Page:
External / Exterior Wall Insulation

External / Exterior Wall Insulation

Exterior Wall InsulationOne of the most effective ways to insulate your home is by installing external wall insulation. However before proceeding with such works make sure there are no rising or penetrating damp issues with the existing walls. It there are then these damp issues must be rectified before proceeding with the exterior. Exterior insulation requires a layer of insulation material to be attached to the walls using mechanical fixings and adhesive. It is then covered with protective layers of render or cladding.
Existing structures such as concrete window sills may need to be removed prior to fixing to avoid any preventable thermal bridging. Also, all external pipework and other fittings will have to be removed and replaced.
After fixing the insulating layer the next step is the finished appearance. There are a variety of different finishes to choose from such as smooth, textured, tiled, panelled, pebble-dashed, or real masonry brick finish.
To prevent condensation, recessed areas around windows must be insulated as well as the walls – with the depth of insulation depending on the width of the window frame.

External wall insulation should be fitted by a by a specialist installer trained by an approved system designer.

Up to half of the heat loss from a house occurs through the walls. This can be reduced by two-thirds by insulating the walls.

Most houses built before about 1980 have no wall insulation. Many (though not all) houses built during the 1980s have some wall insulation. Houses built since the 1991 Building Regulations came into effect are required to have wall insulation.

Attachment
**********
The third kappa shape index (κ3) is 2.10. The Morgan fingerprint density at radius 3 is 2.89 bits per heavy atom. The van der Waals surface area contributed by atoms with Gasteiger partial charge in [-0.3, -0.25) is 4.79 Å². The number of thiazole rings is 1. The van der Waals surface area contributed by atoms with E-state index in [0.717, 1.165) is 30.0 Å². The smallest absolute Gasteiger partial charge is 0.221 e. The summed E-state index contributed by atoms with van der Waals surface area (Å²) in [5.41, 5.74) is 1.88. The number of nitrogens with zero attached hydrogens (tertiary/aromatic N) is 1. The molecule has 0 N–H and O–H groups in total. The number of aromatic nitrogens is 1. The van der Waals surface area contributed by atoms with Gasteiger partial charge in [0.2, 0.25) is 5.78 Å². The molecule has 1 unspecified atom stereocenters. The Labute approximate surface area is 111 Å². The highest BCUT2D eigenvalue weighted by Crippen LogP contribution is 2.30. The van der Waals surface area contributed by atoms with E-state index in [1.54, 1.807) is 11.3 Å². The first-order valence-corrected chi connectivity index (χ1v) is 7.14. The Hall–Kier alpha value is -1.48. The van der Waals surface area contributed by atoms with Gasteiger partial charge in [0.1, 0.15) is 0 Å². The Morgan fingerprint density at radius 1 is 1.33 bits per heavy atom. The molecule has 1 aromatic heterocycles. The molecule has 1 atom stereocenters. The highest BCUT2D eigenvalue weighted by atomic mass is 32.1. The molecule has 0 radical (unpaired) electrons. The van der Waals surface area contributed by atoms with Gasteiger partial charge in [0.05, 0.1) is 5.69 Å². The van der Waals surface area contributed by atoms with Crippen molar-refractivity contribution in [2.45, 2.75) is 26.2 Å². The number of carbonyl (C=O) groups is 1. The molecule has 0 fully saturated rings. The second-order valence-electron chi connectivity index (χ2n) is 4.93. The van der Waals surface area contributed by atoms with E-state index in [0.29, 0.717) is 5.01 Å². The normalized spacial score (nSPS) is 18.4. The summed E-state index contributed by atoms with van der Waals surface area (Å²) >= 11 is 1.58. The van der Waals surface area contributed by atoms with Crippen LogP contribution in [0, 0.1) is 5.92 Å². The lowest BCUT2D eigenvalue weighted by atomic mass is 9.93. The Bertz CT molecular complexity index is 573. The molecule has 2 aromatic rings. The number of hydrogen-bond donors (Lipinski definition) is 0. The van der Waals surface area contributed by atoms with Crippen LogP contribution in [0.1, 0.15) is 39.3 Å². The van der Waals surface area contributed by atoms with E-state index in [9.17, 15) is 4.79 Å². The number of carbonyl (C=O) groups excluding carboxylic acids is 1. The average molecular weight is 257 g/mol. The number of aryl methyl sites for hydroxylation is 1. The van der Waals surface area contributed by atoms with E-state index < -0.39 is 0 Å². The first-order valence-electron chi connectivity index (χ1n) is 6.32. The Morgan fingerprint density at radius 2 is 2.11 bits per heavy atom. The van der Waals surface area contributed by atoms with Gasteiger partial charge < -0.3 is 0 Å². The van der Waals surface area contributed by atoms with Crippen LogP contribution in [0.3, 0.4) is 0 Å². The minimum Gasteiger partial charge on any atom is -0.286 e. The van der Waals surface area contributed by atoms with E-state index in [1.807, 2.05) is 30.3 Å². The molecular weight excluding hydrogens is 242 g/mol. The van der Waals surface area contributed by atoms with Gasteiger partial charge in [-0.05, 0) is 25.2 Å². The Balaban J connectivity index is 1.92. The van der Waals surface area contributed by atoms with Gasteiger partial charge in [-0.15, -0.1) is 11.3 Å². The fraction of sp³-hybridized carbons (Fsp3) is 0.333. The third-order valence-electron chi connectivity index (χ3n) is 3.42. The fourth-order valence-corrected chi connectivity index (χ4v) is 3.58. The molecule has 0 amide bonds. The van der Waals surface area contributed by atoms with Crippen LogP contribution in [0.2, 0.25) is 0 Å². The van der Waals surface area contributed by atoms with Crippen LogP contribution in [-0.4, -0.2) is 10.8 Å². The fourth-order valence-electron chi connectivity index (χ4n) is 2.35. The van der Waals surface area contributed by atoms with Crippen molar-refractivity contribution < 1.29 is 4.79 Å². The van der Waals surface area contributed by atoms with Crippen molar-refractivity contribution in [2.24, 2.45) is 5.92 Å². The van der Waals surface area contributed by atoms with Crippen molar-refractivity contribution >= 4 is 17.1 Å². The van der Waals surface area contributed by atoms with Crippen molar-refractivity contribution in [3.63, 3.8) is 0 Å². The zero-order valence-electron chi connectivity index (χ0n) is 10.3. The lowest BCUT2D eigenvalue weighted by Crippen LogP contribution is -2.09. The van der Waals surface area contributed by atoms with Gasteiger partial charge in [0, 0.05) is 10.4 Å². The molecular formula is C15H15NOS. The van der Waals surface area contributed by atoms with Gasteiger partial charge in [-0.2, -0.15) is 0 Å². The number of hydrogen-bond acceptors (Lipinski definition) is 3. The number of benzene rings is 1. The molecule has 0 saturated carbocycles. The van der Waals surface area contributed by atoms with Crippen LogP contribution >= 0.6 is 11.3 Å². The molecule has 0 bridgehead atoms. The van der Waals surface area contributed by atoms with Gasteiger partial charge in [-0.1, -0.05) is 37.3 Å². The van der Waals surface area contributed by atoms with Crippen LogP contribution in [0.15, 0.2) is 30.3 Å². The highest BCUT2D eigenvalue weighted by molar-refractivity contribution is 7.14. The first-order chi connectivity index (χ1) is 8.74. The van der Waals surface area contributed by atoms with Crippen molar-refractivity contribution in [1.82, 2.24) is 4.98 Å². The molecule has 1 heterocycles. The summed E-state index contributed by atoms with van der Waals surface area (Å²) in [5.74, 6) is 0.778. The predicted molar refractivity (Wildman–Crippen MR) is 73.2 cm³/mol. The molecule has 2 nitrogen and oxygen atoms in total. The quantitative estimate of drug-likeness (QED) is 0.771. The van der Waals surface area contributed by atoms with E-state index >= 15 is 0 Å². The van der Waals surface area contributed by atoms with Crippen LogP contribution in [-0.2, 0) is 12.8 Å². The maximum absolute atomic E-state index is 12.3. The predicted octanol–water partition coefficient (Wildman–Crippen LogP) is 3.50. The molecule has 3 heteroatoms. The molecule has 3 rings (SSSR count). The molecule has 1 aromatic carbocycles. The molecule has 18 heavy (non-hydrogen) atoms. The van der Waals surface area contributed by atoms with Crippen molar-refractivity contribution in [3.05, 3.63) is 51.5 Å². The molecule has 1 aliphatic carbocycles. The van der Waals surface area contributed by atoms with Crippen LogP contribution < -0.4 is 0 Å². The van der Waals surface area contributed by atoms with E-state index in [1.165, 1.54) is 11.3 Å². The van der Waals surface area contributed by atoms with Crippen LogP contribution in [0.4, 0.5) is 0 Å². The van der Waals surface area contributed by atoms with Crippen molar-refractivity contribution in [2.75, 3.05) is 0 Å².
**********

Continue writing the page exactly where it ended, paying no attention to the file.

Insulation may be placed on the outside, in the cavity or on the inside of a wall, without altering the overall insulation properties.

External or cavity insulation allows the internal wall to act as a thermal store, absorbing heat during the day and releasing it at night-time, reducing fluctuations in room temperature throughout the day. Internal insulation isolates the thermal mass from the room. This reduces both the response time of the heating system and the energy required to reach comfort levels in the room. Occupancy patterns, the response time of the central heating and its controls, and the optimal thermal mass of the building will determine the appropriate action.

When considering wall insulation, first you should find out whether your house has cavity walls or solid walls. A building contractor or architect will be able to tell you if you have cavity walls in your new or older house. If you have cavity walls, then cavity insulation is likely to be the most cost- effective insulation method. If cavity insulation is not an option, then the more expensive options of either internal or external insulation may be considered. It is not possible to fill the cavity in a wall constructed simply of 9-inch hollow blocks.

Prior to the scheme starting Ms S had a lot of draughts, condensation and mould growth in the kitchen and also in her bedroom which were both located at the rear of the property.  The tenant reported she had to clean condensation off the windows on a daily basis.

Whilst the scheme work was in progress this tenant had minor issues with the scheme;